Rucklos: Locals pointing the way in downtown makeover

Retired attorney Charles Hillestad’s hit job on a public process that has been ongoing for three years, published in last week’s Viewpoints section, was both sad and inaccurate.

The Third Street Streetscape Project has been in the works for upward of 20 years.

After being talked about in the past, only to be tabled, it is now moving forward through an open and inclusive process. A group of 25 community stakeholders, referred to as the Project Advisory Committee, have volunteered their time and energy to ensure we arrive at the best plan possible.

The PAC is made up of downtown property owners, business owners, community members and city staff. These are people with skin in the game, recruited because they have the most to gain or lose through such a project.

Professionals with both public works and engineering backgrounds have been engaged to evaluate underground utility needs. An Oregon-based architectural firm with a long history of working with urban design and streetscape makeovers has been retained to assist with oversight of the initial elements.

In that context, let’s move on to Mr. Hillestad’s fire alarm contentions.

Trees are at the heart of his concerns, and rightfully so. Our trees contribute immensely to the individual character of Third Street.

Planted some 30 years ago, they have grown to provide a canopy of cover making summers pleasant and enjoyable. Strung with twinkle lights that sparkle at night, they bring a certain magic to our downtown after dark falls.

The problem is that the existing trees have created a navigational nightmare for those walking our downtown sidewalks.

Tree roots have uplifted and heaved our pedestrian right-of-way to a point where they are simply dangerous. We maintain an ADA pathway that would challenge the best of wheelchair-bound residents and visitors.

Mr. Hillestad makes the fictitious claim that we can use “today’s materials and technology to encapsulate those pesky roots.” He ignores the evaluation of an urban forester consulting on the project. Recent removal of a number of diseased or damaged trees illustrates clearly that such a claim is preposterous. Examine a removed tree downtown and you will find roots that cannot be “encapsulated.”

Part of our tree issue stems from lack of maintenance.

Third Street trees were not meant to be so big and unruly. Consistent pruning over the years would have shaped them to better fit our narrow downtown street.

Big trees have larger root spans that become more disruptive to streets and sidewalks over time. A professional analysis indicates our root structure is no more than a foot or two below the surface, and that causes problems.

Now let’s move onto the needs beyond sidewalk replacement.

Anyone walking downtown has traversed intersections where standing water soaks pedestrian shoes as they cross. In many places, the curbs do not hold back water because the street has been overlaid so many times.

Our current storm drain system is insufficient to accommodate rainy season needs. Pipes buried beneath the street surface date back a century. Backed up sewage confronts building owners with basements every year.

When the street is excavated, and pipes are replaced and sewer facilities are upgraded to meet existing and future demands, we gain an opportunity to do things right. New trees that offer variety will allow us to control height and width to better enhance the street.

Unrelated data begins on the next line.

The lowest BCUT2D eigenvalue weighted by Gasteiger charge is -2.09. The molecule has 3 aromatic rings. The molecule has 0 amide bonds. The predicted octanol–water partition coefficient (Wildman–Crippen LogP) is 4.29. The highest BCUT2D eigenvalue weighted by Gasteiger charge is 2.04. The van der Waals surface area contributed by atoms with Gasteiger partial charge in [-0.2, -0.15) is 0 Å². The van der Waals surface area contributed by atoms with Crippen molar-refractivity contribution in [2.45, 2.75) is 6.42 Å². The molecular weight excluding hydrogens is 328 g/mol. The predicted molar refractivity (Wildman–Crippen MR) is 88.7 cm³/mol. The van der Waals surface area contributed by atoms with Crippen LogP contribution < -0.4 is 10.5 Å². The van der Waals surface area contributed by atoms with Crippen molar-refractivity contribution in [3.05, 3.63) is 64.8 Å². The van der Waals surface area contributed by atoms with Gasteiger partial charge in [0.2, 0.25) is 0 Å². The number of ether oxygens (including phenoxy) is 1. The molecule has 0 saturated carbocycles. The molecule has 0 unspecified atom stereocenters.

PAC discussion has centered on pre-growing trees for replacement to get the largest diameters possible. The project allows us to properly install water and electrical resources so we do not have to live with jerry-rigged delivery of these utilities. We can also modernize for the 21st century by providing public broadband service and electric car charging stations.

Mr. Hillestad takes issue with recent surveys, claiming they did not truly reflect public opinion. But one can’t compel the community to participate, only reach out to extend the opportunity.

He suggests a referendum. However, that would only capture a fraction of civic input as well.

A PAC was created to best look out for the interests of all Third Street stakeholders, and it is doing that to the best of its ability.

To date, the project has been funded through American Rescue Plan Act and McMinnville Urban Renewal District funds, in an effort to get it 30% construction-ready. This will allow it to qualify for funds available through the recent federal infrastructure bill.

Formally known as earmarks, these funds are dedicated specifically to projects like our Third Street Streetscape initiative. This is probably the greatest opportunity we will have for federal assistance to upgrade our street.

When the downtown association introduced “Dine Out(Side)” during the first year of the pandemic, there was criticism about shutting down Third Street for dining. Even some of McMinnville’s food and beverage proprietors and city council members were leery of the proposed change.

Two years later, it has become a revered event that doubles the capacity of dining downtown and provides an inviting outdoor option for residents and visitors alike.

If you want a song that truly reflects the needs of Third Street, perhaps listen to “Changes” by David Bowie. Sometimes you have to endure some short-term pain to achieve long-term gain.

Dave Rucklos serves as executive director of the McMinnville Downtown Association. 


Bill B

"The problem is that the existing trees have created a navigational nightmare for those walking our downtown sidewalks." Can you back that statement up with some statistics? I doubt it.

I like the idea mentioned in the letters today; make Third Street pedestrian only.

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